Rangers begin process of finding healthy rotation
As camp opens, club has seven candidates for five spots, several coming off injury
SURPRISE, Ariz. -- Yu Darvish, Matt Harrison and Tommy Hanson each threw bullpen sessions on Sunday, as Rangers pitchers and catchers officially reported to Spring Training. Colby Lewis is planning to throw live batting practice on Monday.
So begins the process of the Rangers trying to figure out their starting rotation with Derek Holland lost for the first half of the season because of a knee injury. If everybody is healthy, this could come down to whether Lewis and Hanson pitch well enough to push Alexi Ogando back to the bullpen.
"If we stay healthy, I like what we've got," Rangers manager Ron Washington said. "We'll figure the rest of it out. One thing we feel like we have is depth in our pitching."
Health is always a tenuous proposition. The Rangers have seven experienced starters competing for five spots: Darvish, Harrison, Lewis, Hanson, Ogando, Martin Perez and Nick Tepesch. Every one of them were on the disabled list at some point last season, which is why the Rangers are also going to stretch out relievers Robbie Ross, Michael Kirkman and Tanner Scheppers as possible rotation candidates.
Darvish's big issue was irritation in his lower back that affected him in September, when he went 1-3 with a 3.34 ERA in his final six starts. Darvish said he didn't feel 100 percent until January, but Sunday was the ninth time he has thrown a bullpen session this winter. He threw 34 pitches without any problems.
"Now I'm feeling good," Darvish said in a brief session with the Japanese media in camp.
Harrison was the Rangers' Opening Day starter in 2013, but made just two starts before being lost for the season because of a herniated disk in his lower back. He needed two surgeries to repair the problem and later had surgery for Thoracic outlet syndrome on his right non-throwing shoulder.
The lefty has been throwing since the beginning of January, and he threw 44 pitches on Sunday without any problems either.
"Right now I'm 100 percent," Harrison said. "I feel I can do everything the rest of the guys are doing. Move forward ... live [batting practice] on Tuesday."
Lewis is the wild card in all of this. He was 32-29 with a 3.93 ERA in 80 starts for the Rangers in 2010-12, but he has not pitched in the big leagues since July 18, 2012 after undergoing surgery on his right flexor tendon and his right hip.
The hip had been bothering Lewis as far back as 2006, and compensating for it may have led to the torn flexor tendon. Lewis underwent hip replacement surgery last August, and there is no real history of a pitcher continuing his career after undergoing such a procedure. But he has been throwing off a mound this winter, and so far the hip has not been a problem.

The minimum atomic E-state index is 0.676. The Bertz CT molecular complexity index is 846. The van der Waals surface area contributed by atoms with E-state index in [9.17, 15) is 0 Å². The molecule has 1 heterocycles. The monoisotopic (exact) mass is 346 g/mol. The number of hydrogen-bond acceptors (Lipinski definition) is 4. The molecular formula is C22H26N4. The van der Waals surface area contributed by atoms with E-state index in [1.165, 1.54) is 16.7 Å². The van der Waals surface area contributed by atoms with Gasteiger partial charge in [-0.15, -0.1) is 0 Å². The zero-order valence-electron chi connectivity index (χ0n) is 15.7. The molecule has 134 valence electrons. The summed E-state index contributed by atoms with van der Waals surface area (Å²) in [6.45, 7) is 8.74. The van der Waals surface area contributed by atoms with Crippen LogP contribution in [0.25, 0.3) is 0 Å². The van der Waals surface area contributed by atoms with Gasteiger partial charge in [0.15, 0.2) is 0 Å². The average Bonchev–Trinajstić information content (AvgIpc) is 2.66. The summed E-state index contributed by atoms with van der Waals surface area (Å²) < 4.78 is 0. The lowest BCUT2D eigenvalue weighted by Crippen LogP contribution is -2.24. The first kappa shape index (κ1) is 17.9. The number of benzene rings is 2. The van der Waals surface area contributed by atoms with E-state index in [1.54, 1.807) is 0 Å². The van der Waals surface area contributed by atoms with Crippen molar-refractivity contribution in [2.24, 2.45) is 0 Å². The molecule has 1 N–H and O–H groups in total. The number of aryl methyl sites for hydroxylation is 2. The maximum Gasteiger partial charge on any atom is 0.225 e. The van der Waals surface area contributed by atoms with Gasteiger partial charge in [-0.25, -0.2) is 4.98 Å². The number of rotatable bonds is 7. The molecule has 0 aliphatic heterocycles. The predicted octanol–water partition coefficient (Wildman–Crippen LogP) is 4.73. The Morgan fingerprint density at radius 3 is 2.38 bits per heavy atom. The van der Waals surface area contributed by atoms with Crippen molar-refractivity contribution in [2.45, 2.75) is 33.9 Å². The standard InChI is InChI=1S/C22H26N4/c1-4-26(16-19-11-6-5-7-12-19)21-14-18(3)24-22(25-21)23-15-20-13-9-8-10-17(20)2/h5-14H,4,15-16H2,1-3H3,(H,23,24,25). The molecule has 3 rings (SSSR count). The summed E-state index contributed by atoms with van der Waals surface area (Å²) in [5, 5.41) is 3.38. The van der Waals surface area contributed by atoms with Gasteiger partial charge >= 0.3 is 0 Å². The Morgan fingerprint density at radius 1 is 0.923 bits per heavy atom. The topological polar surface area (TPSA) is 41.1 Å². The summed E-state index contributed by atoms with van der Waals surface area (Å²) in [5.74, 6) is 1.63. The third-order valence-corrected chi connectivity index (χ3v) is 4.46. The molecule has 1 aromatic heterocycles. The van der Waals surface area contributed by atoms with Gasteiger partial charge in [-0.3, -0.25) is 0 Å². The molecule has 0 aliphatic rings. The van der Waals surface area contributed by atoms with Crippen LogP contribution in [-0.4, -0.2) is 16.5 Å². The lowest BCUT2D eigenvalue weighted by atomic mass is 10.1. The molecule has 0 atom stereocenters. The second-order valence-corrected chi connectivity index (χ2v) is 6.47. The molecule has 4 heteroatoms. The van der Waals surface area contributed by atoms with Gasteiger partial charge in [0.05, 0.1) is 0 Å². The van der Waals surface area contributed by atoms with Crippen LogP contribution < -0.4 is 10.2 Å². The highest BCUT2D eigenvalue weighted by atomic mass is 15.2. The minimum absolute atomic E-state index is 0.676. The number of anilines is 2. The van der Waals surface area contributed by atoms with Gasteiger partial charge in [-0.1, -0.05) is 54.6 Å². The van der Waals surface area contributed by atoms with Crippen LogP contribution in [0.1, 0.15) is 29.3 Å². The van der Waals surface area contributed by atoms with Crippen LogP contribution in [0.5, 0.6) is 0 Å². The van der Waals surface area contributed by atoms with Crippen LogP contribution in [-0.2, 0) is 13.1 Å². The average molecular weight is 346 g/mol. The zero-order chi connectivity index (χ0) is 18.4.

"The first toss off the mound, I was kind of worried if it was going to feel like it was going to separate or anything different," Lewis said. "But after the first toss, I haven't worried about it not even one bit. I feel like I have drive off the back side."
Lewis, 34, is in camp on a Minor League contract, and his comeback may be considered a long shot. But if he makes it all the way back, the Rangers haven't forgotten the huge role he played during their two trips to the World Series.
"He has a track record," Washington said. "From the reports we're getting, he's ready to compete. He'll get that opportunity. I wouldn't count him out. The opportunity is open to him just as it to everybody else in camp."
Hanson was signed last week to give the Rangers more options for the rotation. If Lewis comes back full strength and Hanson pitches the way he did with the Braves in 2009-11, it could mean the Rangers moving Ogando back to the bullpen.
Ogando was in the rotation last year, but was also on the DL three times because of shoulder and biceps inflammation. Ogando is 19-12 with a 3.40 ERA in 48 career starts, and 7-1 with a 2.46 ERA in 108 relief appearances.
"We haven't given up on Ogando as a starter," Washington said.
Tepesch appeared to be the leading candidate for the fifth spot until the Rangers signed Hanson. But if he develops an effective changeup to go with his fastball and breaking pitches, Tepesch could force his way back into the rotation. Remember he came out of nowhere to win the fifth spot last season.
The Rangers have six weeks to figure this all out. The first official workout is Monday, and so far, with the exception of Holland, all their starting candidates appear to be healthy.
T.R. Sullivan is a reporter for MLB.com. Read his blog, Postcards from Elysian Fields, and follow him on Twitter @Sullivan_Ranger. This story was not subject to the approval of Major League Baseball or its clubs.